You just got laid off. What should you do next?

Tips for surviving a layoff as labor market weakens

More U.S. workers are being handed pink slips as the Fed pumps the economic brakes in a bid to slow inflation, with layoff announcements spiking in September. 

Job cuts rose 46% from August to nearly 30,000 in September. Workers suddenly out in the cold may wonder about their rights when they lose their jobs and what steps they should take upon being dismissed — key issues that are easy to overlook in the heat of a difficult moment but that can seriously impact a person's immediate financial prospects after a layoff. 

"Most employees don't realize how much is at stake with a layoff or separation that is for a cause that's not misconduct," said New York City employment attorney Christopher Q. Davis. "There is a lot of money and rights at stake that most people don't think about, and there really is a lot that could go wrong." 

Most workers in the U.S. are employed under "at will" agreements that allow the employee or employer to terminate the arrangement at any time, for any reason, so long as it's not discriminatory. 

Still, there are state and federal laws that may entitle workers to compensation and benefits if they're dismissed. And even if a company is not legally required to pay a terminated worker severance, it could have a policy in place that helps tide laid-off workers over until they land a new job. 

Make sure you're eligible for unemployment 

One of the first things a laid-off worker should do is ensure they are entitled to unemployment benefits through their state's department of labor. Generally, if employees lose their job through no fault of their own, they can file for unemployment compensation. However, companies will sometimes unfairly challenge workers' unemployment eligibility, according to Davis.

"Make sure that the company is acknowledging that your termination is unemployment-qualifying," he said. "That's something that can be discussed. Say, 'Hey, you're not going to challenge my eligibility.'"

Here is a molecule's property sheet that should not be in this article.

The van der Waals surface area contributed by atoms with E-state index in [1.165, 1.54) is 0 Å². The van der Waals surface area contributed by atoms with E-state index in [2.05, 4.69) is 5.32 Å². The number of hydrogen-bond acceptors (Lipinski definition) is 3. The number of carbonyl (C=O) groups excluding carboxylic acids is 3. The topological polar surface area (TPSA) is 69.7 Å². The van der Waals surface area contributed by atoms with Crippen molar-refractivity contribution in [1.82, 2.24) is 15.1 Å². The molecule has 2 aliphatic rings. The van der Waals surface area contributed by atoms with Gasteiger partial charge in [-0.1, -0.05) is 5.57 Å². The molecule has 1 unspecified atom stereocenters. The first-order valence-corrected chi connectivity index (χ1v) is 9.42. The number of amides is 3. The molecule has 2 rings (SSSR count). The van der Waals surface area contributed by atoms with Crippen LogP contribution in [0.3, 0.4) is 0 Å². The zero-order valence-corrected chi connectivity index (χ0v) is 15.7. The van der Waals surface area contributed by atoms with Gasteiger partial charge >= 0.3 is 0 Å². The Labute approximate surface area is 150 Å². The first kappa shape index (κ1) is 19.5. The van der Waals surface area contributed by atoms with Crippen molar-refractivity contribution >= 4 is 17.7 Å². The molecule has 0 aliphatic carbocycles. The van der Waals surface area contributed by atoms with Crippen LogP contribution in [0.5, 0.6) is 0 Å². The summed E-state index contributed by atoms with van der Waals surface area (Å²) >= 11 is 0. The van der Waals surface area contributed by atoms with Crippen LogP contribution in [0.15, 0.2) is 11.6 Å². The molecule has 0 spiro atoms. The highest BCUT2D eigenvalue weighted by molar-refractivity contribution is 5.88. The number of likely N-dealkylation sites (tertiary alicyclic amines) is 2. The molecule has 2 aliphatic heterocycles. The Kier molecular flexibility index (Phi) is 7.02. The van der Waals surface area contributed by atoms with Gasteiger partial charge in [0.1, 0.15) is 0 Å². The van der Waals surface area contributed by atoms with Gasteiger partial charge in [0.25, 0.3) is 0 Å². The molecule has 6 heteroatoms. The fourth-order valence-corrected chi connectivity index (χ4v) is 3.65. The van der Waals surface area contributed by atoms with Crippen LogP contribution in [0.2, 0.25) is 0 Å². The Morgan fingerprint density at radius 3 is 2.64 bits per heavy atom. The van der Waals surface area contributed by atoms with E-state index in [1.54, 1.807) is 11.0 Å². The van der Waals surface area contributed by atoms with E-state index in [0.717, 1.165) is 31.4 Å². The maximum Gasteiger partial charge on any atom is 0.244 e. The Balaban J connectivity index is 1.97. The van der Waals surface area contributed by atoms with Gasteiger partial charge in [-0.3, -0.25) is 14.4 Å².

If the employee has committed an act of misconduct, they would not be entitled to unemployment benefits. 

"A lot of people go through the unemployment process without calling for help. It's self-advocacy," Davis said.

If you are part of a mass layoff

If your job loss is a result of an entire facility closing — for example, if a company shuts down a manufacturing plant, resulting in widespread layoffs — the company must provide at least 60 days' notice under The Worker Adjustment and Retraining Notification (WARN) Act.

"If you're laid off and the company does not provide notice, you should contest," Davis said. 

What's more, if you're the victim of a mass layoff and believe you've been discriminated against, consult a lawyer. "With mass layoffs, things are put together haphazardly and layoffs are riddled with bias," Davis said.

It's illegal for companies to fire people based on protected characteristics, such as race, age or sex, or to fire someone in retaliation for protected activity, such as reporting misconduct or organizing a union.

Ask for a complete list of everyone who was laid off, including their titles and ages, to determine if the action was discriminatory. "If it disproportionately impacts a protected class, then there could be a case for discrimination," Davis said. 

Can I get severance pay?